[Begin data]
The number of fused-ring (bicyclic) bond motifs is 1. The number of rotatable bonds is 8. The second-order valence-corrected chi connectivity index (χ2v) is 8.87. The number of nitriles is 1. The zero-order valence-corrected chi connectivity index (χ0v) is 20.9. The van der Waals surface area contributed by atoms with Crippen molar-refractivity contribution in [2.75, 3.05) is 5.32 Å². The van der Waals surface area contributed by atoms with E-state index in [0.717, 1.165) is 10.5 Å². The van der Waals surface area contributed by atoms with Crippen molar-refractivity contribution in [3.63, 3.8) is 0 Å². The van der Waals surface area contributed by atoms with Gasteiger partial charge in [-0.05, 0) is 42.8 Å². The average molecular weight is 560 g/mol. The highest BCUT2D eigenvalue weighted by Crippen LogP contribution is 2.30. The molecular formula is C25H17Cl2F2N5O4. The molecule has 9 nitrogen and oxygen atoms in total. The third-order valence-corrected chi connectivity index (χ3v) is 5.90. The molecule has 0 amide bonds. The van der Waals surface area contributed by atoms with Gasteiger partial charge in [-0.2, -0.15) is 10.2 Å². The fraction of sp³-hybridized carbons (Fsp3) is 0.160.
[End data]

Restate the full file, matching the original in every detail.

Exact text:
The number of fused-ring (bicyclic) bond motifs is 1. The number of rotatable bonds is 8. The second-order valence-corrected chi connectivity index (χ2v) is 8.87. The number of nitriles is 1. The zero-order valence-corrected chi connectivity index (χ0v) is 20.9. The van der Waals surface area contributed by atoms with Crippen molar-refractivity contribution in [2.75, 3.05) is 5.32 Å². The van der Waals surface area contributed by atoms with E-state index in [0.717, 1.165) is 10.5 Å². The van der Waals surface area contributed by atoms with Crippen molar-refractivity contribution in [3.63, 3.8) is 0 Å². The van der Waals surface area contributed by atoms with Gasteiger partial charge in [-0.05, 0) is 42.8 Å². The average molecular weight is 560 g/mol. The highest BCUT2D eigenvalue weighted by Crippen LogP contribution is 2.30. The molecular formula is C25H17Cl2F2N5O4. The molecule has 9 nitrogen and oxygen atoms in total. The third-order valence-corrected chi connectivity index (χ3v) is 5.90. The molecule has 0 amide bonds. The van der Waals surface area contributed by atoms with Gasteiger partial charge in [-0.2, -0.15) is 10.2 Å². The fraction of sp³-hybridized carbons (Fsp3) is 0.160.